Muslims around the world are marking the start of the holy month of Ramadan, a time marked by intense prayer, dawn-to-dusk fasting and nightly feasts. Muslims follow a lunar calendar and use the sighting of the new moon to determine the start of the month, which can lead to countries declaring the start of Ramadan a day or two apart. Traditionally, countries announce if their moon-sighting council spots the Ramadan crescent the evening before fasting begins.

Each day for the month of Ramadan, Muslims abstain from eating and drinking from sunrise to sunset. Even a sip of water, coffee or a cigarette can invalidate one's fast. There are exceptions to fasting for children, the elderly, the sick, women who are pregnant, nursing or menstruating, and people travelling.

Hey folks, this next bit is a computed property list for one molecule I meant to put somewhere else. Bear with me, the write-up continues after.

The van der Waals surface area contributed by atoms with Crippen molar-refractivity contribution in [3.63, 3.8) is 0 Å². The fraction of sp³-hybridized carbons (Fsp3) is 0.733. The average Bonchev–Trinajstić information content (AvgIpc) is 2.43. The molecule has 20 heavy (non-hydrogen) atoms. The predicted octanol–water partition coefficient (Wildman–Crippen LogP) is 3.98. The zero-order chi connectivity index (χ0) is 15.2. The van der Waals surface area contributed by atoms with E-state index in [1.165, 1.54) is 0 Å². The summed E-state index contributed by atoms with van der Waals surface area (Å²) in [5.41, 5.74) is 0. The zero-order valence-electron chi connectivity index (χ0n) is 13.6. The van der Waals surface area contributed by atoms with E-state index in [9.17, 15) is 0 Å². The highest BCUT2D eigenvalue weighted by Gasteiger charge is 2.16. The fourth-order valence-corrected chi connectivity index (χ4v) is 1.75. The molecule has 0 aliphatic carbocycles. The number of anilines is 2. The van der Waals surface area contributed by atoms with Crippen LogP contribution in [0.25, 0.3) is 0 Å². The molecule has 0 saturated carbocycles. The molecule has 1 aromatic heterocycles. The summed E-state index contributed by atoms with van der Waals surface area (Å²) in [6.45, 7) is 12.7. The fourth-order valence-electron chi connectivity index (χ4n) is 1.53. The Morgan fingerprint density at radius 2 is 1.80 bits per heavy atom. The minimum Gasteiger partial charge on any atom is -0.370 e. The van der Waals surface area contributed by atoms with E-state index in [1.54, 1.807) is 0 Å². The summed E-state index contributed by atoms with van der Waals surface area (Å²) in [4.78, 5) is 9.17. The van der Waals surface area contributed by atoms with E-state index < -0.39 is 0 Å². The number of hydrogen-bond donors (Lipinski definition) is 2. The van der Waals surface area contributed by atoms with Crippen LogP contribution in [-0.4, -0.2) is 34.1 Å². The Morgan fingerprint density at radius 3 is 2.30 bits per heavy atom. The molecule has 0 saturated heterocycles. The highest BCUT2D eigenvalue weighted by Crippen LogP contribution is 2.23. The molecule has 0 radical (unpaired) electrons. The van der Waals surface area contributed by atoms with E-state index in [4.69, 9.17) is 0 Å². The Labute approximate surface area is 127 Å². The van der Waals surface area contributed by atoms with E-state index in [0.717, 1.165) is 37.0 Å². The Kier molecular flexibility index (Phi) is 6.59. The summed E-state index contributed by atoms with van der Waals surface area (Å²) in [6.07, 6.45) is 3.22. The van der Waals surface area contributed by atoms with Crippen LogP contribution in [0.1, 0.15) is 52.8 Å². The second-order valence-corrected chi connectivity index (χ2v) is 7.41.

Many break their fast as the Prophet Muhammad did around 1,400 years ago, with a sip of water and some dates at sunset followed by prayer. It is common for Muslims to break their fast with family and friends and charities organise free meals for the public at mosques and other public spaces. The fast is intended to bring the faithful closer to God and to remind them of the suffering of those less fortunate.

Giving to charity is an important part of the holy month of Ramadan. There are two types of charity known as Zakat (a fixed amount of savings donated to the poor, mandatory as one of the pillars of Islam) and Sadaqa (voluntarily giving above and beyond the mandatory amount).

Islam is the second-largest religion in the world with roughly 1.6 billion followers around the world –nearly a quarter of the global population. Ramadan is the ninth month of the Islamic calendar and observing it is one of the Five Pillars of Islam. It is a period of fasting, prayer and charitable giving believed to mark the first revelation of the Quran to the prophet Muhammad.